The most terrifying text Trible discusses is Judges 19-21. A concubine becomes angry with her master, a Levite, and returns to her father. Eventually, the Levite goes after his concubine to bring her back, with horrific results. The story ends with violence begetting more violence as the tribe of Benjamin appropriates the wives of Shiloh and the virgins of Jabesh-gilead for themselves. Trible points out that this terrifying story "depicts the horrors of male power, brutality, and triumphalism; of female helplessness, abuse, and annihilation. To hear this story is to inhabit a world of unrelenting terror that refuses to let us pass by on the other side." (Trible, 65) Trible's book remains a classic text targeting the violence of the Bible and the ways such violence can be subverted to remember victims of violence.

Regina M. Schwartz, in The Curse of Cain: The Violent Legacy of Monotheism (University of Chicago Press, 1997) offers a broader reading of violence and its insidious character in religious communities. Beginning with original myths of violence, such as the Cain and Abel story, she argues that at the foundation of many religious communities there is the attempt to form and establish collective identity. In order to establish its identity a group must exclude others in terms of race or gender or religion, among other qualities. What happens in Israel, as the nation begins to try to define itself as monotheistic, is that the stories record that one God demands absolute loyalty to this God. Such allegiance means that everyone who chooses not to participate in this identity is an outcast and an enemy of not only the nation but of God.

Thus, in the stories of the conquest of the land, it is acceptable for the Israelites to use violence against the Canaanites and others. Schwartz explores the ways that identity is invented through covenants, that identity is owned through a focus on the land, that natural identity comes through kinship, that identities are divided by various drives toward nationalisms, and that memory provides a way of inscribing identity. Schwartz's book provides a deeply stimulating meditation on religion and violence that seems very prescient these days when the violent legacy of monotheism can so easily be seen in the nationalistic fervor of many nations.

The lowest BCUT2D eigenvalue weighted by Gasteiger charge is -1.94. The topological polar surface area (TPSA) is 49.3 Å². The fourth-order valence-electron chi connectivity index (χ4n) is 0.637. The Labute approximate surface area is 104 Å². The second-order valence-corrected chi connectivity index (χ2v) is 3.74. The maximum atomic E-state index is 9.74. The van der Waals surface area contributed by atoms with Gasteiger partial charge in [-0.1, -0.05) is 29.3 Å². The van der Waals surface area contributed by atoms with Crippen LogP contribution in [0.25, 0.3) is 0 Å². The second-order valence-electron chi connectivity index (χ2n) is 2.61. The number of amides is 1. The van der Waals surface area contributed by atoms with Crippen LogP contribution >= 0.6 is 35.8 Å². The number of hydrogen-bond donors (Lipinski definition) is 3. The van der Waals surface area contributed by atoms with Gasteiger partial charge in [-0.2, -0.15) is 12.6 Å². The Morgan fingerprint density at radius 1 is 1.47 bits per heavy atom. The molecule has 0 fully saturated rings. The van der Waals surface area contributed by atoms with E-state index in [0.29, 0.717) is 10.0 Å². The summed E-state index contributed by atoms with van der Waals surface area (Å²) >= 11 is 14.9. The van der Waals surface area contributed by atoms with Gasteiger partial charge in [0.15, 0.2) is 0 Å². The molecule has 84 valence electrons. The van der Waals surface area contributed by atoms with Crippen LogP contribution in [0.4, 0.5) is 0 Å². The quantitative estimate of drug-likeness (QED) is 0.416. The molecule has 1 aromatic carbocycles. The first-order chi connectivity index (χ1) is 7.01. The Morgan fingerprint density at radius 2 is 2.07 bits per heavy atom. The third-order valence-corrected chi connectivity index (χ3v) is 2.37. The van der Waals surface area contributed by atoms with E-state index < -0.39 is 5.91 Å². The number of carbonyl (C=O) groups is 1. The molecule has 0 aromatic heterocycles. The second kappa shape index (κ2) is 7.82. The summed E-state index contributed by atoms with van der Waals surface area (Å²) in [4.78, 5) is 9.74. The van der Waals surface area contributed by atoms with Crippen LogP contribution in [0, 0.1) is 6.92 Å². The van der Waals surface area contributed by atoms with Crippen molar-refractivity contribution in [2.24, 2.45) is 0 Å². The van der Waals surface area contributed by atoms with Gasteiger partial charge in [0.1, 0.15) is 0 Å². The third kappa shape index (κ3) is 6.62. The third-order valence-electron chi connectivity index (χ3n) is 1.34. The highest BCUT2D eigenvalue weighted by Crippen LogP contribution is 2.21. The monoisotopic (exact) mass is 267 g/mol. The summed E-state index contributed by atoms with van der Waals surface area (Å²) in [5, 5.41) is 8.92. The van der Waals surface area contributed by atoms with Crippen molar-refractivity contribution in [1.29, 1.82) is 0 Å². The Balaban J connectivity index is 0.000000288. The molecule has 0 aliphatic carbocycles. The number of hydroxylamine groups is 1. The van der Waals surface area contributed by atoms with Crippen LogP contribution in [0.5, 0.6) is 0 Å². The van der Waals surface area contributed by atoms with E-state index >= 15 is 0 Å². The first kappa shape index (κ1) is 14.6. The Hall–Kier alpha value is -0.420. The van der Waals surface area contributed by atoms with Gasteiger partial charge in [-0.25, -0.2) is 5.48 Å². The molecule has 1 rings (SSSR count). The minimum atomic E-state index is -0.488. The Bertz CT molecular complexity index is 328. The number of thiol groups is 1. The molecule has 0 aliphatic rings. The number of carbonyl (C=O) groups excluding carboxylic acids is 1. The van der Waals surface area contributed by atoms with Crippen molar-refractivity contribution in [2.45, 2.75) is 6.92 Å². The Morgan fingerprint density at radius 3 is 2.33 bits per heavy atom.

By now it is commonplace to remark that more violence than good has been committed in the name of religion. The terrorist attacks of September 11, 2001 and the continuing Israeli-Palestinian strife confirm this age-old adage. Wake Forest religion professor Charles Kimball has made something of a career out of speaking about the ways in which religion becomes evil. He does so again in his recent book, When Religion Becomes Evil (HarperSanFrancisco, 2002), an even-handed examination of the violent legacy monotheism.

Every religion, he argues, has the capacity to work either for good or evil, and he contends that there are five warning signs we can recognize when religion moves toward the latter. Whenever a religion emphasizes that it holds the absolute truth—the one path to God or the only correct way of reading a sacred text—to the exclusion of the truth claims of all other religions and cultures, that religion is becoming evil. Kimball suggests that other warning signs include blind obedience to religious leaders, apocalyptic belief that the end time will occur through a particular religion, the use of malevolent ends to achieve religious goals (e.g, the Crusades), and the declaration of holy war. Although Kimball focuses primarily on Christianity, Judaism, and Islam, he also cites examples from new religious movements such as the Peoples Temple, Aum Shinrikyo, and the Branch Davidians. Religion can resist becoming evil, he argues, by practicing an inclusiveness that allows each tradition to retain its distinctiveness while it works for the common good. Kimball provides an insightful guide to help us understand why evil is perpetrated in the name of religion.

Each of these books, in its own way, offers lucid insights into the perplexing and often complex relationship between religion and violence.

Henry L. Carrigan, Jr. is Editorial Director, Trinity Press International in Harrisburg, Pennsylvania.